simulations using several variations of the approach we developed for creating simulated sets of stations to be
repacked. The output of each of these simulations was a set of stations that remain on the air in the UHF band,
together with the respective channel assignments, called a channel plan. Consistent with the Report and Order,
none of the 100 channel plans involves new pairwise interference of greater than 0.5 percent. For each of these
100 channel plans, we examined cell-level data generated by TVStudy to determine the aggregate interference
experienced by each station. The results in the attached Appendix show that across all simulations, on average
approximately one percent of stations are predicted to receive new aggregate interference after channel
reassignment above NAB’s proposed one percent cap, while the average new aggregate interference level was less

9 See First Repacking Data PN, 28 FCC Rcd at 10370. The PN emphasized that the assumptions were necessary for
completing the analysis but were for illustrative purposes only because the Commission had made no decision on them yet.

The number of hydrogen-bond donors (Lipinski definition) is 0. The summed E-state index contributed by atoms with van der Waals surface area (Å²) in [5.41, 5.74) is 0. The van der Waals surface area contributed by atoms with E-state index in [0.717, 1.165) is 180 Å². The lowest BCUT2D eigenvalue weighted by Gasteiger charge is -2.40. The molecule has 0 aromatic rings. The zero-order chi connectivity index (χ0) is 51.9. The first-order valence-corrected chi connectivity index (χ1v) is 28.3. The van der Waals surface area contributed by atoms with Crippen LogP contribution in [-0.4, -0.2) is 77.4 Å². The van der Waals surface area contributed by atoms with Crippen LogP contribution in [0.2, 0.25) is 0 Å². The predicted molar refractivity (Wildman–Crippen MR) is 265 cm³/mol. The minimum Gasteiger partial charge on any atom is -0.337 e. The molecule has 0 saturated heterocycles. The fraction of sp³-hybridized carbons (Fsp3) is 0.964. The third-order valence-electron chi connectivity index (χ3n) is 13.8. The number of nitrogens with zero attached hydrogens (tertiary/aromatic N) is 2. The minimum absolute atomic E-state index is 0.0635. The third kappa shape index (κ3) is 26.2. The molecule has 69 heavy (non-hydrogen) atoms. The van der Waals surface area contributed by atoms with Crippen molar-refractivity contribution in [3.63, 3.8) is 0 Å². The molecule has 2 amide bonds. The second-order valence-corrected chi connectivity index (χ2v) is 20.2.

10 See id. at 10385 (Technical Appendix).
11 See Letter from Rick Kaplan, NAB to Marlene H. Dortch, Secretary, FCC, GN Docket No. 12-268 at 19 (filed Sep. 5,
2013); see also Letter from Rick Kaplan, NAB to Marlene H. Dortch, Secretary, FCC, GN Docket No. 12-268 at 2 (filed
Nov. 27, 2013) (“The use of proxy channels has a dramatic impact on almost every TV station, and thus cannot represent a
reasonable effort – let alone ‘all reasonable efforts’ – to preserve stations’ coverage areas and populations served.”).
12 See Repacking Update PN, 29 FCC Rcd at 47, para. 2.
13 See First Repacking Data PN, 28 FCC Rcd at 10385 (Technical Appendix).
14 See LEARN Workshop on Feasibility Checking During Repacking Process, FCC (Feb. 21, 2014), available at
http://www.fcc.gov/events/learn-workshop-feasibility-checking-during-repacking-process.
15 Report and Order at para. 115.
16 Consistent with the Report and Order, the pairwise constraints that we used limit allowable station assignments to those
causing 0.5 percent interference or less, replicated on actual channels.
17 The new constraint files are in the same format as those released in July 2013, and can be found on the FCC’s LEARN
website under the Repacking Section at: http://fcc.gov/learn. These files will also be posted at:
http://data.fcc.gov/download/incentive-auctions/Constraint_Files/.

than 0.2 percent, well below the de minimis constraint threshold. In none of the results did any station receive
new aggregate interference above 2 percent. Details about the methodology as well as study results can be found
in the Appendix.
The analysis pertains only to constraints applied to prevent new interference under the approach adopted
by the Commission, and does not consider any alternatives that stations may have, including the opportunity